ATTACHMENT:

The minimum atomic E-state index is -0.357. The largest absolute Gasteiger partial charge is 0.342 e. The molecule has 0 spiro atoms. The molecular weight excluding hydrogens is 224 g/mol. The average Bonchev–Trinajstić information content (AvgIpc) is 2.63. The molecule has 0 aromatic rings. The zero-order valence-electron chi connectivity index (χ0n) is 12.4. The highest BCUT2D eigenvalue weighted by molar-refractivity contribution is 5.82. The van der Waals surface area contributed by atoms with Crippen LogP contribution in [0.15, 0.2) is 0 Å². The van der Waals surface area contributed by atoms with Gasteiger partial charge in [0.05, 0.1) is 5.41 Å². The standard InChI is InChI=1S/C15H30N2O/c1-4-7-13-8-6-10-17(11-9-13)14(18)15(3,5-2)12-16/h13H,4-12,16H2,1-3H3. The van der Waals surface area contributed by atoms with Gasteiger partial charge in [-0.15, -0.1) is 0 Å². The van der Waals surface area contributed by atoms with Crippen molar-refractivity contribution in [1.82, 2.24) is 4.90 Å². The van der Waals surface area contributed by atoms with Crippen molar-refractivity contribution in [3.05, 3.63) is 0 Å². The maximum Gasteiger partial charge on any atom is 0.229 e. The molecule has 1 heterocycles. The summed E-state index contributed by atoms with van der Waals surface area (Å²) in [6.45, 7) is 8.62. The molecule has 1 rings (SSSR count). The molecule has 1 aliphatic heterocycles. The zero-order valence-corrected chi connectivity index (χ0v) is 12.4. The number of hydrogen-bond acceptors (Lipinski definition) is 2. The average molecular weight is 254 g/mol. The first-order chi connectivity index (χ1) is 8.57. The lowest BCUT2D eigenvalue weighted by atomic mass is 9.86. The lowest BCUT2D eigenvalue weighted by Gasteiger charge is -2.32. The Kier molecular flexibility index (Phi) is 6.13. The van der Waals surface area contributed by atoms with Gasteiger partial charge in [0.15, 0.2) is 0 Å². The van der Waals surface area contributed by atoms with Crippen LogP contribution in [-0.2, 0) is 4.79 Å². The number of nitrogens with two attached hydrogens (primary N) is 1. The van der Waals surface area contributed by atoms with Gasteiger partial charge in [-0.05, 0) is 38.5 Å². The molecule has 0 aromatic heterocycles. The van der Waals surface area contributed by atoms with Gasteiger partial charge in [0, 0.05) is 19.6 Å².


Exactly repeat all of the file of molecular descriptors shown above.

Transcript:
The minimum atomic E-state index is -0.357. The largest absolute Gasteiger partial charge is 0.342 e. The molecule has 0 spiro atoms. The molecular weight excluding hydrogens is 224 g/mol. The average Bonchev–Trinajstić information content (AvgIpc) is 2.63. The molecule has 0 aromatic rings. The zero-order valence-electron chi connectivity index (χ0n) is 12.4. The highest BCUT2D eigenvalue weighted by molar-refractivity contribution is 5.82. The van der Waals surface area contributed by atoms with Crippen LogP contribution in [0.15, 0.2) is 0 Å². The van der Waals surface area contributed by atoms with Gasteiger partial charge in [0.05, 0.1) is 5.41 Å². The standard InChI is InChI=1S/C15H30N2O/c1-4-7-13-8-6-10-17(11-9-13)14(18)15(3,5-2)12-16/h13H,4-12,16H2,1-3H3. The van der Waals surface area contributed by atoms with Gasteiger partial charge in [-0.15, -0.1) is 0 Å². The van der Waals surface area contributed by atoms with Crippen molar-refractivity contribution in [1.82, 2.24) is 4.90 Å². The van der Waals surface area contributed by atoms with Crippen molar-refractivity contribution in [3.05, 3.63) is 0 Å². The maximum Gasteiger partial charge on any atom is 0.229 e. The molecule has 1 heterocycles. The summed E-state index contributed by atoms with van der Waals surface area (Å²) in [6.45, 7) is 8.62. The molecule has 1 rings (SSSR count). The molecule has 1 aliphatic heterocycles. The zero-order valence-corrected chi connectivity index (χ0v) is 12.4. The number of hydrogen-bond acceptors (Lipinski definition) is 2. The average molecular weight is 254 g/mol. The first-order chi connectivity index (χ1) is 8.57. The lowest BCUT2D eigenvalue weighted by atomic mass is 9.86. The lowest BCUT2D eigenvalue weighted by Gasteiger charge is -2.32. The Kier molecular flexibility index (Phi) is 6.13. The van der Waals surface area contributed by atoms with Gasteiger partial charge in [0.15, 0.2) is 0 Å². The van der Waals surface area contributed by atoms with Crippen LogP contribution in [-0.2, 0) is 4.79 Å². The number of nitrogens with two attached hydrogens (primary N) is 1. The van der Waals surface area contributed by atoms with Gasteiger partial charge in [-0.05, 0) is 38.5 Å². The molecule has 0 aromatic heterocycles. The van der Waals surface area contributed by atoms with Gasteiger partial charge in [0, 0.05) is 19.6 Å².